Enables creation of municipal entities for improved service delivery
Prohibits creation of entities for speculation or to avoid regulations
Promotes transparency and accountability
PROPER BUDGET PROCESS
Promotes transparency and citizen involvement
Budget must be balanced
Facilitates good financial management and sound decision-making
Minimum standards for budget documents and in-year reporting
Adjustments and virements allowed, but regulated
Must have financial statements within two months of year end
Must prepare in accordance with generally recognised accounting practice (Accounting Standards Board)
Entities created by municipalities must submit audited financial statements to the municipal manager
Municipal manager = accounting officer
Accounting officer assigned financial management and reporting responsibilities
Accounting officer liable to penalties for not complying with certain sections
Member of Council can be sanctioned for influencing manager to contravene a provision of the Act.
NATIONAL & PROVINCIAL SUPERVISION
National Treasury may...
monitor municipal budgets
monitor expenditure and revenue
prescribe uniform treasury norms and standards
establish budget growth factor
monitor municipal entities
assist municipalities in capacity building
review financial management systems
Treasury regulations, instructions and guidelines for
financial management and internal control
framework for procurement
establishment and control over trading entities
transfer and disposal of assets - to and from entities
appointment, functioning of audit committees
disclosure of information, etc
BENEFITS OF THIS BILL
To encourage improved financial management in municipalities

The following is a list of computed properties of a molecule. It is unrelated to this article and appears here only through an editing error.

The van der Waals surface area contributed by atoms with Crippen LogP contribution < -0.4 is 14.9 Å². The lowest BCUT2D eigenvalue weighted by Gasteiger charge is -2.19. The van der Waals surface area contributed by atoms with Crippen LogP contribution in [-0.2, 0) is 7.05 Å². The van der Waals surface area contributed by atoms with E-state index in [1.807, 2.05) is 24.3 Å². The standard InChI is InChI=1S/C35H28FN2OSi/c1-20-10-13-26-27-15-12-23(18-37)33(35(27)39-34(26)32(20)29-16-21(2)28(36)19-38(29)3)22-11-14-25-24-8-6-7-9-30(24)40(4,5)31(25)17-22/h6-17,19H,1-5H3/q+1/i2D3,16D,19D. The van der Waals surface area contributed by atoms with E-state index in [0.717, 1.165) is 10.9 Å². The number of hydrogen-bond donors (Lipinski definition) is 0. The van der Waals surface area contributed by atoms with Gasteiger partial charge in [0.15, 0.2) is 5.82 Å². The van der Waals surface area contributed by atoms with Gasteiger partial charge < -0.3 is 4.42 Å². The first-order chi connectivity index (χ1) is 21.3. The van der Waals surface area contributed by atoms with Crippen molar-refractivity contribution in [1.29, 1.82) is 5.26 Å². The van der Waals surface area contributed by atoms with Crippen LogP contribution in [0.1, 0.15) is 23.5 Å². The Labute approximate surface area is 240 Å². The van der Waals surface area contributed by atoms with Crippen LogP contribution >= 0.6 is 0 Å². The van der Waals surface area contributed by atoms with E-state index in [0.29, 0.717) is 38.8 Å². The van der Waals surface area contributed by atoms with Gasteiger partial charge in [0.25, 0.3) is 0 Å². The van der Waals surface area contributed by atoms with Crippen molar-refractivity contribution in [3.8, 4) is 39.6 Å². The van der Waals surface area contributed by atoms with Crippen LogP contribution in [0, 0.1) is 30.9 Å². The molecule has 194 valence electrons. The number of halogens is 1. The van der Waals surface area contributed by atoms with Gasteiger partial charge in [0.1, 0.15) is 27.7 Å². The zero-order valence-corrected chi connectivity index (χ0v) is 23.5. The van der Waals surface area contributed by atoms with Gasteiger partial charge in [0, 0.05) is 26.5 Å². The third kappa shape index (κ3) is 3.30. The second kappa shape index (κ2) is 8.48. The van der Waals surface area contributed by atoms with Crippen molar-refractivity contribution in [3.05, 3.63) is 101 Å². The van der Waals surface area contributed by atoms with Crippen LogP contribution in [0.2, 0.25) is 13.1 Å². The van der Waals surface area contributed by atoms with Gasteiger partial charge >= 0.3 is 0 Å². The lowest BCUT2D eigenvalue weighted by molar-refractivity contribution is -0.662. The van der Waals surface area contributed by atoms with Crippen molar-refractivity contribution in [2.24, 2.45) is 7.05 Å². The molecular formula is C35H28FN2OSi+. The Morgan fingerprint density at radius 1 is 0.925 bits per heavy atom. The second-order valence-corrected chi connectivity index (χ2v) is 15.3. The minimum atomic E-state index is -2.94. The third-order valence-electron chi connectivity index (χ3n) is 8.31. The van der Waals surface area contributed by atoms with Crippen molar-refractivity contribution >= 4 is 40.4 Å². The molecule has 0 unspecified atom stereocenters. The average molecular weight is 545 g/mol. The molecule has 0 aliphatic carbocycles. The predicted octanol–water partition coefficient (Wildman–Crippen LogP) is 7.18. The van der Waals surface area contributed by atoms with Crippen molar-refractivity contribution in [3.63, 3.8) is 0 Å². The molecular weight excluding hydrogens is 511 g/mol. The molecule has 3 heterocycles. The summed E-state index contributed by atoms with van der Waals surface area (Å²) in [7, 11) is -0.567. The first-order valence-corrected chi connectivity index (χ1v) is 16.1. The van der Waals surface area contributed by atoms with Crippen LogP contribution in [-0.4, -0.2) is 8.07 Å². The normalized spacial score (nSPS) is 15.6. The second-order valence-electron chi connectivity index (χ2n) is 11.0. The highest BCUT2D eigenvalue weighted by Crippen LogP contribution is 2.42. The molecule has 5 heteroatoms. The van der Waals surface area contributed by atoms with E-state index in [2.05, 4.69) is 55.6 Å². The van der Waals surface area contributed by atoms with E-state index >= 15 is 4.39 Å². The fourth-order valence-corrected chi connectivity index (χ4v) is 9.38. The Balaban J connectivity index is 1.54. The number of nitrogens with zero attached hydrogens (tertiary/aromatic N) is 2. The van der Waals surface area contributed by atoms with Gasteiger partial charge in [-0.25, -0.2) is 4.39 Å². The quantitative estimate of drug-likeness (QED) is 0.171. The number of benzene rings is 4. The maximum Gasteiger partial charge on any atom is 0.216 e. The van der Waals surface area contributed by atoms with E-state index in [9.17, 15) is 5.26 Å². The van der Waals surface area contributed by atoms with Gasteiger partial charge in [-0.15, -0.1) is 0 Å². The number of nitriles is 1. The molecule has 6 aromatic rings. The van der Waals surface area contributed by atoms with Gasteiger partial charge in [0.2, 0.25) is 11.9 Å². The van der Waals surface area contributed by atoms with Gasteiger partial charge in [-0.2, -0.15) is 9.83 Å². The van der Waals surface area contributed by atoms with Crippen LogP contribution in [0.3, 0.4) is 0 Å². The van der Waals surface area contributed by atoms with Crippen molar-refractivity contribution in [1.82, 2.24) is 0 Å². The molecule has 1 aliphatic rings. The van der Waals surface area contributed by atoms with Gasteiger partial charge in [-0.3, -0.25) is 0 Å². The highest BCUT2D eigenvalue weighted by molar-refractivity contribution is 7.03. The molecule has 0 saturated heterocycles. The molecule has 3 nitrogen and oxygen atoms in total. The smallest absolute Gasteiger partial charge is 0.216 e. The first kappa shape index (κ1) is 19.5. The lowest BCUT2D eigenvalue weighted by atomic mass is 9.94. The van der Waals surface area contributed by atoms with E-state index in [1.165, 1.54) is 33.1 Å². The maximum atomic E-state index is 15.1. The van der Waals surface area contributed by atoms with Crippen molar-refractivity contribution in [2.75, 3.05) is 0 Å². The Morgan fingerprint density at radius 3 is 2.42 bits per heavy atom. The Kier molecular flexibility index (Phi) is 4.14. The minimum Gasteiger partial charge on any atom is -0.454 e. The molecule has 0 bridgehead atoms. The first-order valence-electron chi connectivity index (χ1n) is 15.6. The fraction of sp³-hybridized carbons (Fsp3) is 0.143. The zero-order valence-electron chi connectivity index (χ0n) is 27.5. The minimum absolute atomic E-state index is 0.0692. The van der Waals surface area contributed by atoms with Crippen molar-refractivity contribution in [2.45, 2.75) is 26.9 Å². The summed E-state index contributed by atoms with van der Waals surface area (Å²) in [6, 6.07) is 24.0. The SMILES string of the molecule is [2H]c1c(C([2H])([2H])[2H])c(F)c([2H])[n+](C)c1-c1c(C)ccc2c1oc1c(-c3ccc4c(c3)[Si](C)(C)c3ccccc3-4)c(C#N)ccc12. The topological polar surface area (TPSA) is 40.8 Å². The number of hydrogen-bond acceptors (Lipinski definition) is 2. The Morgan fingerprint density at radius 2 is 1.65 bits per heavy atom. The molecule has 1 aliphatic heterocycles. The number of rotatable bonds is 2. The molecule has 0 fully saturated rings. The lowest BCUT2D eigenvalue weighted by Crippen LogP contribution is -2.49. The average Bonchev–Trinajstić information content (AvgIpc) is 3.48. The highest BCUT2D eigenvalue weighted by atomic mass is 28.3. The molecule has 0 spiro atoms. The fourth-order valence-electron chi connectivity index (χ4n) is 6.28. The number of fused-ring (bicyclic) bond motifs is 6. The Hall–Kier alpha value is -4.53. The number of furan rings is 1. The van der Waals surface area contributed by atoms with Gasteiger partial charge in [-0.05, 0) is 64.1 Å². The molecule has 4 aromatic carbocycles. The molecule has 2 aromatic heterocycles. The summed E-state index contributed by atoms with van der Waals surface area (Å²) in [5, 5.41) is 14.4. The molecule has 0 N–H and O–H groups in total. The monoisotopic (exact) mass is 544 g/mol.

To ensure citizens are informed and councillors have the information necessary to set policy and priorities
To develop an environment for a municipal bond market
To build a strong financial foundation on which municipal services can be improved and extended to unserved citizens.
POTENTIAL VARIANCES BETWEEN BILLS
Regulation of municipal budgets
Earmarking of funds through national legislation (eg IDP)
Acct Stds Board: Financial statements and annual report
Procurement policy and process
Governance of entities
Workable strategy necessary to create environment for municipal debt market
Builds on existing local government support programmes
National government authority to intervene and help municipality back to financial health.
Only invoked when all else has failed.
-SYSTEMS FOR MUNICIPALITIES IN FINANCIAL DISTRESS
-MUNICIPAL FINANCIAL EMERGENCY AUTHORITY
[PMG Editor's Note - Diagrams not included]
National legislation must -
establish structures and procedures to deal with financial emergencies in municipalities; and
provide for these structures to exercise legislative and executive authority on behalf of a municipality to the extent necessary to deal effectively with the emergency.
May stifle innovation (PPPs, iGoli 2002, etc.)
Detailed legislation curbs scope for evolution of systems (e.g., performance management)
May require vast national monitoring bureaucracy
May further stifle municipal bond market -- worsening infrastructure backlog
No related documents